Martin Buckley: Grains of Sand

November 23, 2022

     I’m always up for travels in deserts, and the premise of this book was interesting: that the world’s deserts lie in two bands, roughly at the levels of the Tropics of Cancer and Capricorn, and he was going to spend a couple of years travelling through all of them…

That was the theory, but the book ended up being rather annoying because there was rarely any continuity in his travelling: he seemed to flit from place to place in a series of short chapters, creating an impression of a journey rather than a continuous account, if that makes sense. That’s probably a bit harsh; it did detract from the book on numerous occasions, but I stuck with it, and it eventually grew on me. Buckley is interesting in his factual digressions about deserts, and his approach does, somehow, give a good impression of the random chaos of trying to eke out a living in the desert, for those who have to try and get by.

His picture of Africa – the Sahara in particular – is of chaos and lawlessness, and multiple rebellions against hardly-existing governments, alongside the mere difficulties of physical survival. He was travelling at the very end of the 20th century. But how could he miss out Timbuktoo? Dangers, I presume. This was a constant grumble for me: lots of very interesting detail about some places, many others glossed over. And yet, he does meet a number of very interesting characters on his journey, spending time with them and recounting his time with them in detail if it merits it.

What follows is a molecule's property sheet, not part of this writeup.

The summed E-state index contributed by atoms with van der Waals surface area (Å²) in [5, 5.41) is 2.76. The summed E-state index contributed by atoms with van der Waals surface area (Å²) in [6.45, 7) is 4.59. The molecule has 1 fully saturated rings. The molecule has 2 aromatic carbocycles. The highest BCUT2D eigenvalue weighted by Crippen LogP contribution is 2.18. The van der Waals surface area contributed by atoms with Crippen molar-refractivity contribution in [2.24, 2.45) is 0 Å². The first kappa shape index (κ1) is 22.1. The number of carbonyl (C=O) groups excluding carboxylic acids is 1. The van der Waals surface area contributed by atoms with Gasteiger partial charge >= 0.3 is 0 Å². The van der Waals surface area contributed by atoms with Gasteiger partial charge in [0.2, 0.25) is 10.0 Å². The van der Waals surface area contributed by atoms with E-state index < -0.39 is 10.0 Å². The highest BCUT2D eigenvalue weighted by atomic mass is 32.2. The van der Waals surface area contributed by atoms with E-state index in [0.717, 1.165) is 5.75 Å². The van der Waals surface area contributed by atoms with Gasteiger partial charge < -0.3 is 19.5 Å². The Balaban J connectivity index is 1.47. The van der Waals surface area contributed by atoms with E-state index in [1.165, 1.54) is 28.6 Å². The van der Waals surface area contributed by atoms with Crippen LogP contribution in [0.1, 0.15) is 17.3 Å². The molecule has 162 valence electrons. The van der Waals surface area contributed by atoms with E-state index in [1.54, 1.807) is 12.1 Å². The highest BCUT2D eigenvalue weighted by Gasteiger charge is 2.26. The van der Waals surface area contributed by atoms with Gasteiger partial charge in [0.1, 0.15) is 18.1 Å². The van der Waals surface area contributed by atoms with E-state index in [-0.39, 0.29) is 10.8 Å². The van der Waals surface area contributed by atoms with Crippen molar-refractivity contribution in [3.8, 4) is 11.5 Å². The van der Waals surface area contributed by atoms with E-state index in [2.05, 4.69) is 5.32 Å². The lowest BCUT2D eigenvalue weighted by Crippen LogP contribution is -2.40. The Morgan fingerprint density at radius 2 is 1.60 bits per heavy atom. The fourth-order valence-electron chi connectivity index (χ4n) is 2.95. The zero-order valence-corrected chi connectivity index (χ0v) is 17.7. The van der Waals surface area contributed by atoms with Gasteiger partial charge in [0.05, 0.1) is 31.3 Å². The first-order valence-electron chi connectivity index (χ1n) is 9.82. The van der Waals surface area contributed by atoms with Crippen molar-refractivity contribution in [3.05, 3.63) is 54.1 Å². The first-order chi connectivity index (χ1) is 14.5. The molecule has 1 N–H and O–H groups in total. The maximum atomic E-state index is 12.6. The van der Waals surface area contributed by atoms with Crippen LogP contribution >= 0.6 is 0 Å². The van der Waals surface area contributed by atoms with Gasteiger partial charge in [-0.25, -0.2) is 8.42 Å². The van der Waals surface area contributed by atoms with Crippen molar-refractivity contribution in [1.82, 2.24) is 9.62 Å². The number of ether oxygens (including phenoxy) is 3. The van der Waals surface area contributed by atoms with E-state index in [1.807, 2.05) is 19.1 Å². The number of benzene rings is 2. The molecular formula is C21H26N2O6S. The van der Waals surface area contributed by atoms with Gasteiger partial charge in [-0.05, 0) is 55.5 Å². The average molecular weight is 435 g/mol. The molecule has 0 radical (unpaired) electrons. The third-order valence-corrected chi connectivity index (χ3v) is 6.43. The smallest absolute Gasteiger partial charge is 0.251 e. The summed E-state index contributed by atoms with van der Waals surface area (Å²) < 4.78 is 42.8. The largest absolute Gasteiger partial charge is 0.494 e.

As the book and his travels progress he develops a rather more political analysis, pro-minorities and ethic groups and their rights, and we are shown how complex the issues of progress and development actually are in so many places. He shows a genuine awkwardness when faced with the Australian deserts and the devastating effects of the white settlers on the Aboriginal communities.

His travels through the Xinjiang region of China show us the very beginnings of what we are now regularly reading and seeing of the Han Chinese approach to the Muslim Uighurs: even twenty years ago it’s problematic and disturbing to read about, but nowhere near as alarming as today. And there were fascinating insights into the closed world of Iranian society.

It was a decent read, after all; I’d have liked more detailed maps, but then I almost always say that; I wish there had been a greater sense of continuity to his travels, but then, at least he’s done the journey and written about it all, which is more than I will ever do.

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